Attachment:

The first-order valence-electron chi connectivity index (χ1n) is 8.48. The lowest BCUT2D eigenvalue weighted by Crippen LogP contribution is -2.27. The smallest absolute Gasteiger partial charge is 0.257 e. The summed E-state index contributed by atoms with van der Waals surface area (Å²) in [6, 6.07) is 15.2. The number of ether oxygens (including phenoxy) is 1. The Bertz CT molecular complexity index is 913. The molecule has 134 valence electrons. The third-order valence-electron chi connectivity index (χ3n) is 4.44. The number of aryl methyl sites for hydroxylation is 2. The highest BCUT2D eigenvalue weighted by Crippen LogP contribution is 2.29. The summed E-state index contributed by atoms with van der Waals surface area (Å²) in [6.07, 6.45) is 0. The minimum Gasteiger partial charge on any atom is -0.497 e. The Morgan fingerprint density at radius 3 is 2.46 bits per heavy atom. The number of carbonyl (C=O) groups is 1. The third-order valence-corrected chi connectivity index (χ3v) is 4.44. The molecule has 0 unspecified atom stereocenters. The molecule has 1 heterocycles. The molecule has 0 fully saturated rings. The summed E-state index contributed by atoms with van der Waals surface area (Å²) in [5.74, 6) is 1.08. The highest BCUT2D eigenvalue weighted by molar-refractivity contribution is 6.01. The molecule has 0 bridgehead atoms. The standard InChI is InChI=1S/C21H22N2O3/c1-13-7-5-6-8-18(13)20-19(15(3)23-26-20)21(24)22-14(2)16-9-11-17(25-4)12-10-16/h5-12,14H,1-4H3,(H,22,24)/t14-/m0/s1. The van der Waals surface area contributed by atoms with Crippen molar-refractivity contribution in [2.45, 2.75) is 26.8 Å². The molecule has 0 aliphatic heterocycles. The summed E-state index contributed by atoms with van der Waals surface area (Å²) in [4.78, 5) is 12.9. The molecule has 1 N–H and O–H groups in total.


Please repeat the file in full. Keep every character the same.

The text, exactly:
The first-order valence-electron chi connectivity index (χ1n) is 8.48. The lowest BCUT2D eigenvalue weighted by Crippen LogP contribution is -2.27. The smallest absolute Gasteiger partial charge is 0.257 e. The summed E-state index contributed by atoms with van der Waals surface area (Å²) in [6, 6.07) is 15.2. The number of ether oxygens (including phenoxy) is 1. The Bertz CT molecular complexity index is 913. The molecule has 134 valence electrons. The third-order valence-electron chi connectivity index (χ3n) is 4.44. The number of aryl methyl sites for hydroxylation is 2. The highest BCUT2D eigenvalue weighted by Crippen LogP contribution is 2.29. The summed E-state index contributed by atoms with van der Waals surface area (Å²) in [6.07, 6.45) is 0. The minimum Gasteiger partial charge on any atom is -0.497 e. The Morgan fingerprint density at radius 3 is 2.46 bits per heavy atom. The number of carbonyl (C=O) groups is 1. The third-order valence-corrected chi connectivity index (χ3v) is 4.44. The molecule has 0 unspecified atom stereocenters. The molecule has 1 heterocycles. The molecule has 0 fully saturated rings. The summed E-state index contributed by atoms with van der Waals surface area (Å²) in [5.74, 6) is 1.08. The highest BCUT2D eigenvalue weighted by molar-refractivity contribution is 6.01. The molecule has 0 bridgehead atoms. The standard InChI is InChI=1S/C21H22N2O3/c1-13-7-5-6-8-18(13)20-19(15(3)23-26-20)21(24)22-14(2)16-9-11-17(25-4)12-10-16/h5-12,14H,1-4H3,(H,22,24)/t14-/m0/s1. The van der Waals surface area contributed by atoms with Crippen molar-refractivity contribution in [2.45, 2.75) is 26.8 Å². The molecule has 0 aliphatic heterocycles. The summed E-state index contributed by atoms with van der Waals surface area (Å²) in [4.78, 5) is 12.9. The molecule has 1 N–H and O–H groups in total.